Date: Wednesday, February 2, 2011
Brewery: Rogue (Chatoe line of brews)
Beer: Dirtoir Black Lager
Brewed in: United States
You guessed it – the beer poured a dark and solid black. The head was a few fingers thick and brown – similar to chocolate milk though not as smooth. Head retention was impressively long and ample lacing was deposited in icicles around the glass.
The aroma is of roasted malts up front with a sweetness in the finish. There are notes of chocolate, coffee and molasses in the nose.
The taste elaborates on the the aroma with a good and strong dark roasted malt flavor with some hints of burnt – but not in a bad way. This would be from the black malts which are used as coloring more than strictly flavor. In the middle of the taste you get some coffee, chocolate, and molasses as well. The beer finishes bitter with a wave of hops that balances the beer out beautifully and clears your palate for the next sip. There is a lingering finish that seems to be split between the bitter hops and roasted malts.
Dirtoir is medium to full bodied and the carbonation is moderate. It drinks very smooth and doesn’t taste like an ABV of 6.2%.
I was extremely impressed with this beer because it delivered on the flavors I love in dark beer but kept the overall impression “light”. This was not a “meal in a glass” as some would say but a light and refreshing black beer.
This has put schwarzbier on the map for me – in a big way.
Date: Thursday, January 27, 2011
Brewery: Les Trois Mousqetaires
Beer: S.S. Rauchbier
Category: Classic Rauchbier
Brewed in: Canada (Brossard, QC)
Rauchbier (smoked beer) is apparently a very difficult style of beer to find in Edmonton. This was one of the few examples I could locate. It is brewed out of Quebec and is quite highly rated. I was excited to try this one.
As a quick background and side note, many people think of Rauchbier as an interesting novelty or specialty brew these days. The history behind the style of beer though is much richer. It may have been the only style of beer brewed in Germany at one point as they traditionally dried out their malts over a fire. This inevitably imparted smoky characteristics to the beer. Since other methods were developed the Rauchbier only lives on through brewers who choose to maintain the process.
On to the tasting.
It pours almost as dark as a Stout but when held to the light reveals a deep chestnut color. I poured aggressively and a thick and appealing two finger head developed in my 1 liter dimpled stein. The head endured for minutes and left some sticky and stringy lacing on the glass.
The aroma, obviously, was quite smoky. If you could liquefy the experience around a campfire this is likely what you would get. The smoke aroma reminds me specifically of smoked bacon or wood chips. Despite the strength and uniqueness of the smoke you can still easily identify the malts in the nose. The more subtle presence I can pick out is dark fruits.
The taste is very bold and flavorful. It is very rich and malty and reminds me a bit of ales brewed Belgian style. The finish is all smoke. The taste of smoked wood and smoked meat lingers satisfyingly after the swallow. You can still pick out the dark fruits along with a new touch of caramel and dark chocolate.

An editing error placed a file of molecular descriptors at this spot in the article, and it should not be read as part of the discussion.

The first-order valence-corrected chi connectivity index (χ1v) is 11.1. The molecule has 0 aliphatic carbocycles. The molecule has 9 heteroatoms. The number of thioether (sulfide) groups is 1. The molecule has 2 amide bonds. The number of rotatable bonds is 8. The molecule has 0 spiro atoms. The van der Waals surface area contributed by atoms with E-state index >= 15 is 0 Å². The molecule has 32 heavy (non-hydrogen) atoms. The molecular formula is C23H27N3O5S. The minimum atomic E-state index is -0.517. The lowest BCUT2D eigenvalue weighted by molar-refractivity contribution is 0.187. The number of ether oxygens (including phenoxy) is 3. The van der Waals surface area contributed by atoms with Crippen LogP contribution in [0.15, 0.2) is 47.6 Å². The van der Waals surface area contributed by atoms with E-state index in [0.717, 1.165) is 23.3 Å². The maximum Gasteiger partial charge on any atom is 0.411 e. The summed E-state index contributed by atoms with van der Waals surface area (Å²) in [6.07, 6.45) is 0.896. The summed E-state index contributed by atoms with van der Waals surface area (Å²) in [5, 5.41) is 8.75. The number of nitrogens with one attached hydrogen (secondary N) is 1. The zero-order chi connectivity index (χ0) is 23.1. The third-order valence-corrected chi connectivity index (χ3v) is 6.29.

The beer is medium bodied with noticeable but light carbonation. It has a smooth mouthfeel and is bit thicket in the mouth that a straight lager or ale.
Some say you get accustomed to the smokiness by the end; however, I must have sipped it slow enough as I was accustomed to nothing by the end. It was very enjoyable and a pleasing first foray into rauchbier.
Date: Friday, January 21, 2011
Category: Belgian Golden Strong Ale
Brewed in: Belgium
Pours a cloudy yellow with a bit of an orange tint. The head develops rapidly and reaches four fingers of thickness. It is white and very fluffy. The head retention is insane. It literally doesn’t recede until you drink it.
The aroma is earthy and a little grassy with some sweet malts. The hop smell is amazing and screams quality ingredients. There are some light fruit notes – maybe bananas and oranges. Quite understated but adds a bit of complexity.
The taste echoes the aroma with added elements of lemon and some spice – cloves maybe? The taste is sweet from the malts but balances with the floral hops and the funky belgian yeast. The alcohol becomes increasingly more apparent as it warms but is never overpowering or unwanted.
The beer has a moderate body and medium to high carbonation with a dry finish. The beer is very effervescent and is mesmerizing to just watch through the bottom of your tulip glass.
Date: Thursday, January 20, 2011
Brewery: Central City
Beer: Red Racer India Pale Ale
Category: American India Pale Ale
Brewed in: Canada (Surrey, BC)
This was the second beer I ordered at the Sugar Bowl while there for the cask night yesterday. I will admit upfront that I have had little exposure to IPAs in the past. I am starting to get familiar with the style now. So I have little to compare this to and can really only comment on my personal opinion.
The beer pours a transparent but rich amber with a creamy looking white head. The head receded fairly quickly two about one fingers and from there retention was incredibly long.